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That phone call was one of the hardest I’ve ever had to make.  The pain in my mom’s voice was heartbreaking.  Even I couldn’t believe what I’d done.

“I’m in the hospital mom.  I-I-I kind of overdosed on some pills.”  The rest of the conversation was a blur– crying, questions, yelling.  Before I knew it I was lying on the hospital bed, drinking an awful mixture of tar, paint, and charcoal, and watching nurses and doctors discuss my situation.

“Did you intentionally overdose?”

“Yes,”  I squeaked out in embarrassment.

“Did you want to commit suicide?”

How the hell was I supposed to know?  “Umm no, not really, I don’t think so.”  Suicide was such a strong word, like murder or torture.  Why couldn’t they use something less harsh like ‘overmedicate’ or ‘accidental ingestion?’  But no, they used suicide.  They thought I was suicidal!  How silly, who doesn’t get a little depressed from time to time and just happen to grab a handful of their roommate’s pills and just happen to swallow a little bit more than the suggested amount?  Apparently less people than I thought.

“Could I get a Starbucks to chase this with?”  I asked the nurse, glancing with disgust at the thick tar-like solution in my cup.  He was not amused.  Neither was my family.

My friends, however, took my same approach. We told each other stories to get our minds off the overdose.  They took pictures of me grinning from ear to ear, displaying teeth stained black from drinking the paint/tar substance.  They held my buttless robe closed while I sauntered to the bathroom after the substance began to do its job.

And thank God these friends were so understanding.  Just a few hours before I had texted my best friend, nonchalantly informing her that I had overdosed on some pills and was going to the gym to workout.  Needless to say, that didn’t go over well.  After an intensely aggressive cursing match (on my part) and a phone call to the police (on her part), I was off to the hospital where I now lay half naked, three quarters sick, and wholly disgusted with myself.  This day definitely tied for the worst day of my life.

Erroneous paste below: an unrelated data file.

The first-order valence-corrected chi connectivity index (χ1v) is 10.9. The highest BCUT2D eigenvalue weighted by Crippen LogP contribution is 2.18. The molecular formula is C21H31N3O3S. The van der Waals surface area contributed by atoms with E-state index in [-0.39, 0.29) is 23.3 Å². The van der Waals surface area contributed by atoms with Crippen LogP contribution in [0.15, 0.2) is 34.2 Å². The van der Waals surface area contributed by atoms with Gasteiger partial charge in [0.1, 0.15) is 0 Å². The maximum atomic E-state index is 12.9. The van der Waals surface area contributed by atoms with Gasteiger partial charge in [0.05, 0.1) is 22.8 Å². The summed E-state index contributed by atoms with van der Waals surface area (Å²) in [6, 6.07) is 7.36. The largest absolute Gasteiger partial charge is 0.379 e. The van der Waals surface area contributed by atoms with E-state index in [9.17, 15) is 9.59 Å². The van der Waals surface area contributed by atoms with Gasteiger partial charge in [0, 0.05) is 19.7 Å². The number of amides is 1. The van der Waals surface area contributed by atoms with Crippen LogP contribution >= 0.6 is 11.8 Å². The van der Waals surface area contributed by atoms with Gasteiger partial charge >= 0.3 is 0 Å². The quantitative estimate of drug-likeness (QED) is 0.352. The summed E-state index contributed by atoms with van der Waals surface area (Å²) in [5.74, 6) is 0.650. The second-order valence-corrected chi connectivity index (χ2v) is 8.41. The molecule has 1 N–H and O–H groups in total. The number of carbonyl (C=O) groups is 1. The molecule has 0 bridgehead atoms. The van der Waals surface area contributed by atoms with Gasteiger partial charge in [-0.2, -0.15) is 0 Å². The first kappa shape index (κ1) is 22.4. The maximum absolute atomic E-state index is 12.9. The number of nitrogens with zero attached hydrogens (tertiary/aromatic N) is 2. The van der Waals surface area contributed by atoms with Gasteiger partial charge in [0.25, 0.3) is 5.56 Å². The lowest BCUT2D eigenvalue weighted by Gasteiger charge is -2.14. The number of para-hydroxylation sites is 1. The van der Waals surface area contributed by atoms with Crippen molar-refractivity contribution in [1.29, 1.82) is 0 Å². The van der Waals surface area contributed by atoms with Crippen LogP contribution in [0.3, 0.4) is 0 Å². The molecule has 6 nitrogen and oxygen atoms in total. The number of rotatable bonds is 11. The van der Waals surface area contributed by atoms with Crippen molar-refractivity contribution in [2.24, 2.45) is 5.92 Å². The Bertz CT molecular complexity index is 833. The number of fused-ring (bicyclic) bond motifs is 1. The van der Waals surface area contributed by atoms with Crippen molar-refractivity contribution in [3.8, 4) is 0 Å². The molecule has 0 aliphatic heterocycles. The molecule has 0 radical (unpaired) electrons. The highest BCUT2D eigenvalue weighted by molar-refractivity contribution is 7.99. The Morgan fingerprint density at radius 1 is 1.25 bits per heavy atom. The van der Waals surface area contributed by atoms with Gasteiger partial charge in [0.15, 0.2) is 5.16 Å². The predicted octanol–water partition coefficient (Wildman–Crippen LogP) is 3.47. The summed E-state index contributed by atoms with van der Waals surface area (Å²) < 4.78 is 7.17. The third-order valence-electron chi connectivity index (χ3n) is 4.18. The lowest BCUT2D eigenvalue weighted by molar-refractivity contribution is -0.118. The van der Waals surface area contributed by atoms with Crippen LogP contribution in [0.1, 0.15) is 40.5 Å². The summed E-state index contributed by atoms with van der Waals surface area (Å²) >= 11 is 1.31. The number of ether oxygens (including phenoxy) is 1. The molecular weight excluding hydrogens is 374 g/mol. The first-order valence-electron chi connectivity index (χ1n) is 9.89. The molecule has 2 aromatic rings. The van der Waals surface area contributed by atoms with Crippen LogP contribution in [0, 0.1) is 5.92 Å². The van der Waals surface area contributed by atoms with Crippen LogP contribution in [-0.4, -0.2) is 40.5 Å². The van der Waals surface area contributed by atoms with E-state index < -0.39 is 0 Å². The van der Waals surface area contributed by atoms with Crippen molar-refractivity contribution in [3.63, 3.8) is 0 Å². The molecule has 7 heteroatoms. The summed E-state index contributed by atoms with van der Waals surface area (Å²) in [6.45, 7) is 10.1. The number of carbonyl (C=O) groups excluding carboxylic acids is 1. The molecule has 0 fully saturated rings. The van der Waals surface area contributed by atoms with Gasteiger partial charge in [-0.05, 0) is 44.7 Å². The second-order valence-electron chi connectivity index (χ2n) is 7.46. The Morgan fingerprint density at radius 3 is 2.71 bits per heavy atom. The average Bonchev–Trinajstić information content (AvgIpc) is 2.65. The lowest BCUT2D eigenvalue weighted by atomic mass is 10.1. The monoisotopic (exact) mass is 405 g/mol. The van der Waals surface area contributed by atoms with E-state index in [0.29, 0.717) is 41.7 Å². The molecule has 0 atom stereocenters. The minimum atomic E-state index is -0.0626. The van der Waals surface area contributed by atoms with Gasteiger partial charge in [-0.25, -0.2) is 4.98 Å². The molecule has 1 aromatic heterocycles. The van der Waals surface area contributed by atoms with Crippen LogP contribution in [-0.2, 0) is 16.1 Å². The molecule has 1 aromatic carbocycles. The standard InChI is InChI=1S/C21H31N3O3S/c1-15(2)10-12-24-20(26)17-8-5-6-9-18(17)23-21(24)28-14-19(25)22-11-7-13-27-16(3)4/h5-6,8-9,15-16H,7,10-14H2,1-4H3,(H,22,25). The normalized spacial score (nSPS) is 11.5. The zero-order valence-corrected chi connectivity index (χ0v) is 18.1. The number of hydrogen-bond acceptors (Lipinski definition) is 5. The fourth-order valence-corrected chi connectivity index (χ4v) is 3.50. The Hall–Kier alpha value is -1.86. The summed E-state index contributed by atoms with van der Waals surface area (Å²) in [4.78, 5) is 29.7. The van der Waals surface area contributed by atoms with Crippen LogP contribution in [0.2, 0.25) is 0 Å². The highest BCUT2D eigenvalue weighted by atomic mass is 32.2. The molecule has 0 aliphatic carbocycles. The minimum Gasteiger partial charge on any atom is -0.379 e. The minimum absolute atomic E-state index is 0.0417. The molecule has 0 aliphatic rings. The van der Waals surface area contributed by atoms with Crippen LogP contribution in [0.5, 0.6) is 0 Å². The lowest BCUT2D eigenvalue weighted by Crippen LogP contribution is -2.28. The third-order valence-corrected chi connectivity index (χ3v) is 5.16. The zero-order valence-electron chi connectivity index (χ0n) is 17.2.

Sometimes it’s hard for me to believe that this happened a mere four years ago in April 2008.  Other times it feels like a lifetime ago or like someone else’s life completely. Sure there were many reasons why I overdosed, too many to go into here that are still too raw if I really let myself think about them.  I know what half of you are thinking right now, “What the hell?? This girl’s crazy!”  At the same time, the other half of you are thinking, “Wow, I have SO been there!”  This is for those of you who have been there.  I’m here to say that there is a way out and somehow I found it.

If my life would have ended that fateful day in April I wouldn’t be living in New York City.  I wouldn’t have traveled to Vietnam or Morocco.  I would have never met my loving boyfriend.  I wouldn’t have given my college graduation speech, let alone graduated college.  I would have never met my family’s puppy.  I would have never met most of you.

If you’ve ever been in this place or know someone who has, stop yourself, stop them, and think of all the things you or they would miss if your life or their life ended today.  Chances are there’s a heck of a lot more out there for you to discover and a heck of a lot of people that would never be the same if you weren’t here.  So please, be strong, whoever you are, and hold on.  Do it for your loved ones, do it for yourself.  Trust me, suicide just isn’t worth it.  Not that I’ve ever been on the other side of it, thank goodness.

Obviously this message doesn’t really apply to my life in NYC, other than I wouldn’t be here right now if my attempted suicide had worked.  Somehow I felt the need to write this for the first time in my life, and I chose to share it with you, to let you know that I got over.  This is my reverse suicide note; my letter telling you that I love you and am not going anywhere, my testament to a life saved.  I can’t even really put into words how I got over but, somehow, I did.  And you will too.  The wall is never too high, the pit never too deep for you to get over or climb out of.  All it takes is the hand of someone who cares.  And here’s mine.